Japan’s iconic electronics groups combined are of similar size as the economy of The Netherlands
Parts makers’ sales may overtake iconic electronics groups in the near future – they have already in terms of profits
In our analysis of Japan’s electronic industries we compare the top 8 iconic electronics groups with top 7 electronics parts makers over the period FY1998 to FY2014, which ended March 31, 2015 for most Japanese companies. Except for Toshiba, all Japanese major electronics companies have now officially reported their FY2014 results.
Japan’s iconic 8 electronics groups (Hitachi, Toshiba, Panasonic, Fujitsu, Mitsubishi Electric, NEC, SONY and SHARP) combined are as large as the economy of The Netherlands – but while the economy of The Netherlands doubled in size between 1998 and 2015, the sales/revenues of Japan’s iconic 8 electronics groups combined showed almost zero growth (annual compound growth rate = 0.4%) and almost zero income (profits).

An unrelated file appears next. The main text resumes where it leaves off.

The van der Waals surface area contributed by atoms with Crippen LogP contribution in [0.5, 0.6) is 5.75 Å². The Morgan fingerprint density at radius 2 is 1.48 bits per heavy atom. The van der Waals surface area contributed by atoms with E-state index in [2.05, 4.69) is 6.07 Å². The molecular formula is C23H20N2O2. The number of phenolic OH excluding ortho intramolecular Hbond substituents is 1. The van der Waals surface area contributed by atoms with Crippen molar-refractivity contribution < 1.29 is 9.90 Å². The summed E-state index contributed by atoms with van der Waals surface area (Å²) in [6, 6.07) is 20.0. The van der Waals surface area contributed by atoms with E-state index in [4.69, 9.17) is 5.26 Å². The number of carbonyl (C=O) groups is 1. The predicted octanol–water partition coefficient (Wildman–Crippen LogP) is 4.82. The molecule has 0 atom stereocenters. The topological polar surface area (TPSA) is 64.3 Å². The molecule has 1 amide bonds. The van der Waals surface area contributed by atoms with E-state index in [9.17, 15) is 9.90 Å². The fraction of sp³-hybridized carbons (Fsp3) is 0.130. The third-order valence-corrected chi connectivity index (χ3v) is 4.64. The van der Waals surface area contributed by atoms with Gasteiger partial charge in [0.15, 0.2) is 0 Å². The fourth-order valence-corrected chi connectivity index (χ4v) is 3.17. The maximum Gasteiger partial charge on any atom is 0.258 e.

Japan’s top 7 electronics parts makers on the other hand – similar to the Netherlands – more than doubled their combined revenues (sales) over the 17 years from FY1998 to FY2014, and earned healthy and increasing profits.
While several of Japan’s iconic electronics groups are fighting for survival, Japan’s parts makers have very ambitious growth plans – some of them may well overtake the traditional electronics conglomerates in sales – they have already in terms of profits. And they aggressively acquire around the world.
Detailed data and analysis in our Report on Japan’s electronics sector
Japan’s electronics parts makers combined more than doubled sales over the last 17 years
Japan’s iconic top 8 electronics groups showed almost no growth over the last 17 years
Japan’s electronics parts makers grow – the traditional electronics groups stagnate